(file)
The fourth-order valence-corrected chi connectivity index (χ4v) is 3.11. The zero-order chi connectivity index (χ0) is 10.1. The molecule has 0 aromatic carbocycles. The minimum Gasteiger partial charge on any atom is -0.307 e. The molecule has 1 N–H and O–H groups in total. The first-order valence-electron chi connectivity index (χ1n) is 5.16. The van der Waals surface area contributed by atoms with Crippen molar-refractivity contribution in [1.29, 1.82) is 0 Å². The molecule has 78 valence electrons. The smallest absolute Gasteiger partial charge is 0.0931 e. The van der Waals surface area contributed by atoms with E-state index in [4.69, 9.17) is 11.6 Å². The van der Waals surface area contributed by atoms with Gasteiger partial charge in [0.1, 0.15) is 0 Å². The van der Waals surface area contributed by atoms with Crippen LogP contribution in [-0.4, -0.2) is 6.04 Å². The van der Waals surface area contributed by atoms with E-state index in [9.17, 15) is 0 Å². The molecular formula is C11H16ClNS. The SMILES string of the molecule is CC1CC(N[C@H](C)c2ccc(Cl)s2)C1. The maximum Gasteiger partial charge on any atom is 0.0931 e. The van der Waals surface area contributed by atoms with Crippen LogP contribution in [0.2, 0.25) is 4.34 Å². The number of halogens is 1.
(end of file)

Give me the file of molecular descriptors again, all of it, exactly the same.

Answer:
The fourth-order valence-corrected chi connectivity index (χ4v) is 3.11. The zero-order chi connectivity index (χ0) is 10.1. The molecule has 0 aromatic carbocycles. The minimum Gasteiger partial charge on any atom is -0.307 e. The molecule has 1 N–H and O–H groups in total. The first-order valence-electron chi connectivity index (χ1n) is 5.16. The van der Waals surface area contributed by atoms with Crippen molar-refractivity contribution in [1.29, 1.82) is 0 Å². The molecule has 78 valence electrons. The smallest absolute Gasteiger partial charge is 0.0931 e. The van der Waals surface area contributed by atoms with E-state index in [4.69, 9.17) is 11.6 Å². The van der Waals surface area contributed by atoms with Gasteiger partial charge in [0.1, 0.15) is 0 Å². The van der Waals surface area contributed by atoms with Crippen LogP contribution in [-0.4, -0.2) is 6.04 Å². The van der Waals surface area contributed by atoms with E-state index in [9.17, 15) is 0 Å². The molecular formula is C11H16ClNS. The SMILES string of the molecule is CC1CC(N[C@H](C)c2ccc(Cl)s2)C1. The maximum Gasteiger partial charge on any atom is 0.0931 e. The van der Waals surface area contributed by atoms with Crippen LogP contribution in [0.2, 0.25) is 4.34 Å². The number of halogens is 1.